NEW ORLEANS (Reuters) - Five New Orleans police officers pleaded not guilty on Wednesday to federal charges in the case of a man shot dead and then burned during the chaotic aftermath of Hurricane Katrina.
The trial followed federal investigations into several cases of alleged police brutality in the days after the storm that killed more than 1,800 people, flooded New Orleans in 2005 and devastated much of the Gulf Coast.
Henry Glover was shot dead in the back by police in the Algiers section of New Orleans on September 2 while unarmed and trying to evacuate his family, according to government prosecutors.
Police also failed to help Glover when he was driven in a Chevy Malibu car to a police post for emergency treatment, instead beating up the car’s other occupants and allowing Glover to bleed to death, prosecutors said.
Policeman Greg McRae took the car to the levee and set it and Glover’s body on fire, destroying incriminating evidence about how the victim was killed. When bystanders found the body in the car near the Mississippi river later there was nothing left but a skull, a rib cage and some flesh, prosecutors said.
“Officers took an oath to protect and serve the citizens of New Orleans and uphold their constitutional rights. These men broke that promise,” government prosecutor Tracey Knight told the court.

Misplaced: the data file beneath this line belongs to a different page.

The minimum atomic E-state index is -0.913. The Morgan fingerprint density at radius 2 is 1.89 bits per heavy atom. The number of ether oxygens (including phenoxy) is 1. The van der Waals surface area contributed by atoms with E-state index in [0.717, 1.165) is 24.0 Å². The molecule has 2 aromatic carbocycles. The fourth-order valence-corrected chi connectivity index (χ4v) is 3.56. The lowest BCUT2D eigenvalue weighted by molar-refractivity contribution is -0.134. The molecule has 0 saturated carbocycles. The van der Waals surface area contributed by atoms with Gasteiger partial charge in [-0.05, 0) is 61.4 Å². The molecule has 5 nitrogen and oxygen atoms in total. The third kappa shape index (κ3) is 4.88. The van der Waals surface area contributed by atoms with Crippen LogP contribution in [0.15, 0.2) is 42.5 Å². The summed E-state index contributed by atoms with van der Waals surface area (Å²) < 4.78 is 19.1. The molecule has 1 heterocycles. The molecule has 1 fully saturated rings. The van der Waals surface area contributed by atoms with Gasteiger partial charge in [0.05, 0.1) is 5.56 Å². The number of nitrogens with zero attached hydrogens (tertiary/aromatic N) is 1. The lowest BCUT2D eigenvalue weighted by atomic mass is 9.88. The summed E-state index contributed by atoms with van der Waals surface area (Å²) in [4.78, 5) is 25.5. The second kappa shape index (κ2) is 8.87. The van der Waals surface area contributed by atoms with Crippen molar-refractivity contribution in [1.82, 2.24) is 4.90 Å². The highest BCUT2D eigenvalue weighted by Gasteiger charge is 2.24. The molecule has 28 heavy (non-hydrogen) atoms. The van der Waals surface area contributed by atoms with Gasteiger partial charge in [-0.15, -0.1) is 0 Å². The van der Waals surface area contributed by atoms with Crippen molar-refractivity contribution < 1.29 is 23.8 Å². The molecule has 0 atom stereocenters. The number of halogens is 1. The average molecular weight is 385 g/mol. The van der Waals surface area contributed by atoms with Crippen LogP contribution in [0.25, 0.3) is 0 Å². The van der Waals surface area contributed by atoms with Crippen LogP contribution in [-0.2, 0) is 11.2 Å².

“They believed after the storm, no one was watching. No one would ever care about the criminal acts that they committed,” Knight said.
Defense attorneys argued that former officer David Warren shot Glover because he believed he was an armed threat and McRae burned the car without being told to do so by a superior.
Warren is charged with the shooting and faces life in prison if convicted, according to the U.S. Justice Department. Warren was guarding a detective bureau office in a strip mall when the shooting occurred.
“Four years later, they’re reconstructing this case to make it what they want it to be,” said Warren’s attorney Julian Murray.
McRae is charged with burning Glover’s body in the 2001 Chevrolet Malibu after the shooting.
Former officer Robert Italiano and current officer Robert McCabe are charged with obstruction of justice for submitting a false and inaccurate incident report on the shooting. They face up to 30 years in prison if found guilty.
The storm and its aftermath -- in which tens of thousands of people were stranded by flooding and lacked adequate food and water -- led to lawlessness. New Orleans police are accused of committing several crimes during the time.
Federal prosecutors have charged 20 officers in four separate cases stemming from Katrina, according to local media reports.
Editing by Greg McCune